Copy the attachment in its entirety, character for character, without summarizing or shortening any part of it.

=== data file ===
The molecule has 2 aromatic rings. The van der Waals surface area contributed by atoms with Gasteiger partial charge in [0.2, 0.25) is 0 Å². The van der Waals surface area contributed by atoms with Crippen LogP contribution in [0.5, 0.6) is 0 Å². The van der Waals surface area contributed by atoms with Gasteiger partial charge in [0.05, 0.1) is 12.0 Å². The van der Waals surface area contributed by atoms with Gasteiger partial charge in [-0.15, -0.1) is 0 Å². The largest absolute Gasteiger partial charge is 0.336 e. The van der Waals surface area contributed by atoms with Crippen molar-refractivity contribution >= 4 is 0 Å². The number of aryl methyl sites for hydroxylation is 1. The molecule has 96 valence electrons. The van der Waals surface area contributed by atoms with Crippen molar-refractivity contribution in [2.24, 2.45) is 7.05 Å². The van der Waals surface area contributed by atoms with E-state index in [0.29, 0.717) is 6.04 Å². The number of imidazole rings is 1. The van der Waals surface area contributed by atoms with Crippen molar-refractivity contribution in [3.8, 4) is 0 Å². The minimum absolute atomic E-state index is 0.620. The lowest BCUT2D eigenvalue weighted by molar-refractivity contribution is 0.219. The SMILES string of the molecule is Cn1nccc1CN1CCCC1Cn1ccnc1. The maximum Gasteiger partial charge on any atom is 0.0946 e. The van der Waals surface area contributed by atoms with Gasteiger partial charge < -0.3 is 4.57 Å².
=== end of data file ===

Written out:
The molecule has 2 aromatic rings. The van der Waals surface area contributed by atoms with Gasteiger partial charge in [0.2, 0.25) is 0 Å². The van der Waals surface area contributed by atoms with Crippen LogP contribution in [0.5, 0.6) is 0 Å². The van der Waals surface area contributed by atoms with Gasteiger partial charge in [0.05, 0.1) is 12.0 Å². The van der Waals surface area contributed by atoms with Gasteiger partial charge in [-0.15, -0.1) is 0 Å². The largest absolute Gasteiger partial charge is 0.336 e. The van der Waals surface area contributed by atoms with Crippen molar-refractivity contribution >= 4 is 0 Å². The number of aryl methyl sites for hydroxylation is 1. The molecule has 96 valence electrons. The van der Waals surface area contributed by atoms with Crippen molar-refractivity contribution in [2.24, 2.45) is 7.05 Å². The van der Waals surface area contributed by atoms with E-state index in [0.29, 0.717) is 6.04 Å². The number of imidazole rings is 1. The van der Waals surface area contributed by atoms with Crippen molar-refractivity contribution in [3.8, 4) is 0 Å². The minimum absolute atomic E-state index is 0.620. The lowest BCUT2D eigenvalue weighted by molar-refractivity contribution is 0.219. The SMILES string of the molecule is Cn1nccc1CN1CCCC1Cn1ccnc1. The maximum Gasteiger partial charge on any atom is 0.0946 e. The van der Waals surface area contributed by atoms with Gasteiger partial charge < -0.3 is 4.57 Å².